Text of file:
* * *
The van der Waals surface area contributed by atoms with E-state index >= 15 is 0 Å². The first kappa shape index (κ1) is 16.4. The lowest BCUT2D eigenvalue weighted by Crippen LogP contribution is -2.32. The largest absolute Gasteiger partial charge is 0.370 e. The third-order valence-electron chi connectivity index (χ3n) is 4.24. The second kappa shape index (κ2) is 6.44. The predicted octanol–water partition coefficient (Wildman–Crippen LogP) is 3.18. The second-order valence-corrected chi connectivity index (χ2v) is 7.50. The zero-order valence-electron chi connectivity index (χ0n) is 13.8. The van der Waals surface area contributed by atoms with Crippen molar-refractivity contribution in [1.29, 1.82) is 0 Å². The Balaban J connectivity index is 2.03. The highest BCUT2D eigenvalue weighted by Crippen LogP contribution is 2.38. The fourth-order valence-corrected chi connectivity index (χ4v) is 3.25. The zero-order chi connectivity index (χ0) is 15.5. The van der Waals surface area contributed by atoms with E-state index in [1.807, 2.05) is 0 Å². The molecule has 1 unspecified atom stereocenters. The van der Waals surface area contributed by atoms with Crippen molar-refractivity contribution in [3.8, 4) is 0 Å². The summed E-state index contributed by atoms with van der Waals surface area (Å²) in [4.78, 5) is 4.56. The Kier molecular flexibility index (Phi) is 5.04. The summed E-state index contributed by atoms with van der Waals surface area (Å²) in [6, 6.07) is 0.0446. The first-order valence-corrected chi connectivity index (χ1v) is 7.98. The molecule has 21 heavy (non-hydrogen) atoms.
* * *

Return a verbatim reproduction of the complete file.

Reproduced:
The van der Waals surface area contributed by atoms with E-state index >= 15 is 0 Å². The first kappa shape index (κ1) is 16.4. The lowest BCUT2D eigenvalue weighted by Crippen LogP contribution is -2.32. The largest absolute Gasteiger partial charge is 0.370 e. The third-order valence-electron chi connectivity index (χ3n) is 4.24. The second kappa shape index (κ2) is 6.44. The predicted octanol–water partition coefficient (Wildman–Crippen LogP) is 3.18. The second-order valence-corrected chi connectivity index (χ2v) is 7.50. The zero-order valence-electron chi connectivity index (χ0n) is 13.8. The van der Waals surface area contributed by atoms with Crippen molar-refractivity contribution in [1.29, 1.82) is 0 Å². The Balaban J connectivity index is 2.03. The highest BCUT2D eigenvalue weighted by Crippen LogP contribution is 2.38. The fourth-order valence-corrected chi connectivity index (χ4v) is 3.25. The zero-order chi connectivity index (χ0) is 15.5. The van der Waals surface area contributed by atoms with E-state index in [1.807, 2.05) is 0 Å². The molecule has 1 unspecified atom stereocenters. The van der Waals surface area contributed by atoms with Crippen molar-refractivity contribution in [3.8, 4) is 0 Å². The summed E-state index contributed by atoms with van der Waals surface area (Å²) in [4.78, 5) is 4.56. The Kier molecular flexibility index (Phi) is 5.04. The summed E-state index contributed by atoms with van der Waals surface area (Å²) in [6, 6.07) is 0.0446. The first-order valence-corrected chi connectivity index (χ1v) is 7.98. The molecule has 21 heavy (non-hydrogen) atoms.